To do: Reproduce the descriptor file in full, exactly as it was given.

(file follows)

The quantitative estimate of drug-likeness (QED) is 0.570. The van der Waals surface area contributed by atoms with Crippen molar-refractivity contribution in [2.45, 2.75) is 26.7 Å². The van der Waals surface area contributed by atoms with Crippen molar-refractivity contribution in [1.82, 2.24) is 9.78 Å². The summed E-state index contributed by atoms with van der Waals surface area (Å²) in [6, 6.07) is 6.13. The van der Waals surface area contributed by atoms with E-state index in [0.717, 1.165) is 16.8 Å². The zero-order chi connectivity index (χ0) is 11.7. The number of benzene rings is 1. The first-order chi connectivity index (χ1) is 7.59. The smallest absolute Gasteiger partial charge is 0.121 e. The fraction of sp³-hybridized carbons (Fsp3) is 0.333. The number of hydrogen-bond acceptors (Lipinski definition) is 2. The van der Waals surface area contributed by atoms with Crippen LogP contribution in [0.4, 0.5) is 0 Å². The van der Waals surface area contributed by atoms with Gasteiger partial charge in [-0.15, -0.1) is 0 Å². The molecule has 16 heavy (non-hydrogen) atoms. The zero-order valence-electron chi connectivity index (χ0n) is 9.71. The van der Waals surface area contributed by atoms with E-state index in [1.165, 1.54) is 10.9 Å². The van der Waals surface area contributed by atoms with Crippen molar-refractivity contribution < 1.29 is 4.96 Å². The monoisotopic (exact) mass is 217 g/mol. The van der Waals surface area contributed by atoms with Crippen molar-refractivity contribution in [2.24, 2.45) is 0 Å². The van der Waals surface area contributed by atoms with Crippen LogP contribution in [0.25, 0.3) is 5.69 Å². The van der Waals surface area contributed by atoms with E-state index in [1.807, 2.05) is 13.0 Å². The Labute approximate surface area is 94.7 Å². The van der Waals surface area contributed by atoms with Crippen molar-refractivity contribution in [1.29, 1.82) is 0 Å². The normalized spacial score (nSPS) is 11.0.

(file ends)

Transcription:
The quantitative estimate of drug-likeness (QED) is 0.570. The van der Waals surface area contributed by atoms with Crippen molar-refractivity contribution in [2.45, 2.75) is 26.7 Å². The van der Waals surface area contributed by atoms with Crippen molar-refractivity contribution in [1.82, 2.24) is 9.78 Å². The summed E-state index contributed by atoms with van der Waals surface area (Å²) in [6, 6.07) is 6.13. The van der Waals surface area contributed by atoms with E-state index in [0.717, 1.165) is 16.8 Å². The zero-order chi connectivity index (χ0) is 11.7. The number of benzene rings is 1. The first-order chi connectivity index (χ1) is 7.59. The smallest absolute Gasteiger partial charge is 0.121 e. The fraction of sp³-hybridized carbons (Fsp3) is 0.333. The number of hydrogen-bond acceptors (Lipinski definition) is 2. The van der Waals surface area contributed by atoms with Crippen LogP contribution in [0.4, 0.5) is 0 Å². The van der Waals surface area contributed by atoms with Gasteiger partial charge in [-0.15, -0.1) is 0 Å². The molecule has 16 heavy (non-hydrogen) atoms. The zero-order valence-electron chi connectivity index (χ0n) is 9.71. The van der Waals surface area contributed by atoms with E-state index in [1.165, 1.54) is 10.9 Å². The van der Waals surface area contributed by atoms with Crippen molar-refractivity contribution < 1.29 is 4.96 Å². The monoisotopic (exact) mass is 217 g/mol. The van der Waals surface area contributed by atoms with Crippen molar-refractivity contribution in [2.24, 2.45) is 0 Å². The van der Waals surface area contributed by atoms with Crippen LogP contribution in [0.25, 0.3) is 5.69 Å². The van der Waals surface area contributed by atoms with E-state index in [1.807, 2.05) is 13.0 Å². The Labute approximate surface area is 94.7 Å². The van der Waals surface area contributed by atoms with Crippen molar-refractivity contribution in [1.29, 1.82) is 0 Å². The normalized spacial score (nSPS) is 11.0.